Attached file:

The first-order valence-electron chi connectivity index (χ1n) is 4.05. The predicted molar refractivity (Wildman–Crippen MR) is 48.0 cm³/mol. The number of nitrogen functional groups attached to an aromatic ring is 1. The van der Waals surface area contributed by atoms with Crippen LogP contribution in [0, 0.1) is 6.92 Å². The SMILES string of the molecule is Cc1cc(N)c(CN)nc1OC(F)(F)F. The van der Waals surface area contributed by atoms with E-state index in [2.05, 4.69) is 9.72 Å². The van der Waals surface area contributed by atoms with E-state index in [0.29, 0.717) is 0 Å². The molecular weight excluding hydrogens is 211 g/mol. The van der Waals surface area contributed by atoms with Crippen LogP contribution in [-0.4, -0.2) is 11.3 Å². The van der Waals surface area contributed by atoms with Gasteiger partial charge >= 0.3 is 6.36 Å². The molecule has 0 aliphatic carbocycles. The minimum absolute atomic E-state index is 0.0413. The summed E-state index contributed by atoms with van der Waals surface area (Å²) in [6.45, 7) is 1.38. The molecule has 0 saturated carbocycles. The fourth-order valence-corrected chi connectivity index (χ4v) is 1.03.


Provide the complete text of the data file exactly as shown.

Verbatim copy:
The first-order valence-electron chi connectivity index (χ1n) is 4.05. The predicted molar refractivity (Wildman–Crippen MR) is 48.0 cm³/mol. The number of nitrogen functional groups attached to an aromatic ring is 1. The van der Waals surface area contributed by atoms with Crippen LogP contribution in [0, 0.1) is 6.92 Å². The SMILES string of the molecule is Cc1cc(N)c(CN)nc1OC(F)(F)F. The van der Waals surface area contributed by atoms with E-state index in [2.05, 4.69) is 9.72 Å². The van der Waals surface area contributed by atoms with E-state index in [0.29, 0.717) is 0 Å². The molecular weight excluding hydrogens is 211 g/mol. The van der Waals surface area contributed by atoms with Crippen LogP contribution in [-0.4, -0.2) is 11.3 Å². The van der Waals surface area contributed by atoms with Gasteiger partial charge >= 0.3 is 6.36 Å². The molecule has 0 aliphatic carbocycles. The minimum absolute atomic E-state index is 0.0413. The summed E-state index contributed by atoms with van der Waals surface area (Å²) in [6.45, 7) is 1.38. The molecule has 0 saturated carbocycles. The fourth-order valence-corrected chi connectivity index (χ4v) is 1.03.